College ladies, you know how sometimes you fill your birth control prescriptions at your student health center? Well, turns out you're taking up space that should be reserved for people with more important problems. Allow a fellow student to mansplain it to you.
Writing in the East Carolinian, the student newspaper of East Carolina University, Ben Cochran lays out his predicament: "I'm sitting in the Student Health Center the other day, sneezing my eyes out and coughing up green oysters, wondering what in the name of great Zeus's beard is taking so long. I'm just trying to get seen and have this mucus-extricated from my hacking body." Poor guy! So what's standing between him and treatment? Chicks, man:
Half an hour later, I finally see some movement stirring from across the waiting room. A nurse exits with about half a dozen girls. In their hands, they carried what seemed like a solid 36-month's worth of birth control.
First of all, not even porn stars need that much birth control. Second of all, do you mean to seriously tell me that I've been sitting here in misery for the last half an hour just so this gaggle of girls can get a regulated period and avoid babies?
His recommendation for remedying this injustice: "Go read your Redbook in the lobby of a specialist as you wait to get your lady-bits inspected. Leave Student Health for those of us that are in actual need of medical attention."
First, I'd like to point out to Mr. Cochran that women who have many sexual partners (i.e. porn stars) don't actually need more birth control pills than women who have just one. You take one pill a day no matter how many people you're boning — it's kind of a neat thing about the Pill. Second, I'd like to thank him, for introducing me to a form of misogyny I never even knew existed. I did not know that guys were mad at chicks for clogging up doctor's offices with their slutty ladyparts, but now I do, and my faith in the human race has decreased proportionally. Third, I can tell him why thoughtless women are going to his student health service rather than to the "plenty of places to fill prescriptions" that the college town of Greenville offers: convenience and cost.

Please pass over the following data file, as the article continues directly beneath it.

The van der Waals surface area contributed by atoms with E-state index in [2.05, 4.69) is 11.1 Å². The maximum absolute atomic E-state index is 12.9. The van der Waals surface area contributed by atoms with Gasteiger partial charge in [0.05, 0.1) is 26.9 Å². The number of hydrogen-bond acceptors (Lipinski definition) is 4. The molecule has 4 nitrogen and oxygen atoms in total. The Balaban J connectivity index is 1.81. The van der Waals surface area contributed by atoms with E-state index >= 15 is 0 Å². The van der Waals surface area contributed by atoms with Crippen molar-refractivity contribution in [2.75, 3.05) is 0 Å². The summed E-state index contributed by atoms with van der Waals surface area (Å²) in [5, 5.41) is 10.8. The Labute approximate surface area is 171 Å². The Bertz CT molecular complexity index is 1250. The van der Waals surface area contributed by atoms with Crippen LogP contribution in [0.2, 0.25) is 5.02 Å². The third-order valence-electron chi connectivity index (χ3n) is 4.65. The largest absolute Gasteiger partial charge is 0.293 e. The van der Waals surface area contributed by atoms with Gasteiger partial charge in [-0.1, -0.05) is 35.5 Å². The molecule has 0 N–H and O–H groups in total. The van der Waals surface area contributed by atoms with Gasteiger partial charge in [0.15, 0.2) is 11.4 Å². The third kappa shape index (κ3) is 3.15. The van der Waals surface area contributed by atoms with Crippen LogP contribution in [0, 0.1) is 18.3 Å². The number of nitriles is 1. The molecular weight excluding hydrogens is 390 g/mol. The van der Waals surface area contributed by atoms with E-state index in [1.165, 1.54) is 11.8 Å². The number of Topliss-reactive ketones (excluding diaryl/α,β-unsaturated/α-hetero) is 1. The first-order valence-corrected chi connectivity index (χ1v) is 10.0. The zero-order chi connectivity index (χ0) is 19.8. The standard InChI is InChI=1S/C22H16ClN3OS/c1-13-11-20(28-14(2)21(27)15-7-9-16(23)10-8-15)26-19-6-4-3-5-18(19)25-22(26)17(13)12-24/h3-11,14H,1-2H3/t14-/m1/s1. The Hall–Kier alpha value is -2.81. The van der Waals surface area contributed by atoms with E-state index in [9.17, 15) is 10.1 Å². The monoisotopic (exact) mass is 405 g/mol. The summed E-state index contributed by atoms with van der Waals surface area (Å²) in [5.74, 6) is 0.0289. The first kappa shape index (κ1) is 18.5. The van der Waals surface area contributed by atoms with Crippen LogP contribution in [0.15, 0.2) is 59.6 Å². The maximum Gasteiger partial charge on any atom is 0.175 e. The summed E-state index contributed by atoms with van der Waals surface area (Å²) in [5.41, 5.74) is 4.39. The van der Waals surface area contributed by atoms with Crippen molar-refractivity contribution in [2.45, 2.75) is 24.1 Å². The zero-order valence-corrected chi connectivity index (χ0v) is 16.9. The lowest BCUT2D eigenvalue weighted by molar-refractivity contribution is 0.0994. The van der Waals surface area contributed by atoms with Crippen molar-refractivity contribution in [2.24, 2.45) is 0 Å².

Being able to get your pills on campus presumably means ECU women can get to their classes, dorms, and dining halls more easily, which Cochran, with his interest in timeliness, should appreciate. It also means they're less likely to miss a dose and get pregnant. Also, a mere few minutes of research will turn up ECU's student insurance policy, which charges a $10 copay for prescriptions filled at the Student Health Center and a $20-$100 copay for those filled at other participating pharmacies. Given the apparently massive amounts of birth control the women in question were receiving, that's a big difference in cost.
However, Cochran may not find these arguments convincing — especially since an unedited version of his article turns out to be even more, um, colorful than what appeared in the paper. North Carolina blogger Rebekah Todd has the unexpurgated text, which concludes thus:
I don't take issue with sex mongers. They serve their place. Hell, according to the bible, it's the oldest known profession on earth. So you sultry sex fiends are clearly established, but this is a place of higher being. Please take your gaping holes elsewhere for medical services, and leave the real health issues to those that actually belong on a college campus.
Opinion Editor Kelly Nurge contacted us to let us know that "the unedited version was unacceptable and the author, Ben Cochran, was alerted to this." She added that "neither the unpublished nor the published are a reflection of my views, the Editor-In-Chief's views, The East Carolinian's views, or even the university." Nurge also asked that we not post the unedited version, apparently under the impression that it had been leaked exclusively to us. Unfortunately for Cochran, his views were already online for all to see.
Sound Off: Should Birth Control Be Offered On Campus? [East Carolinian]
East Carolinian Releases Outrageous Column On ‘Birth Control' [Rebekah Todd]
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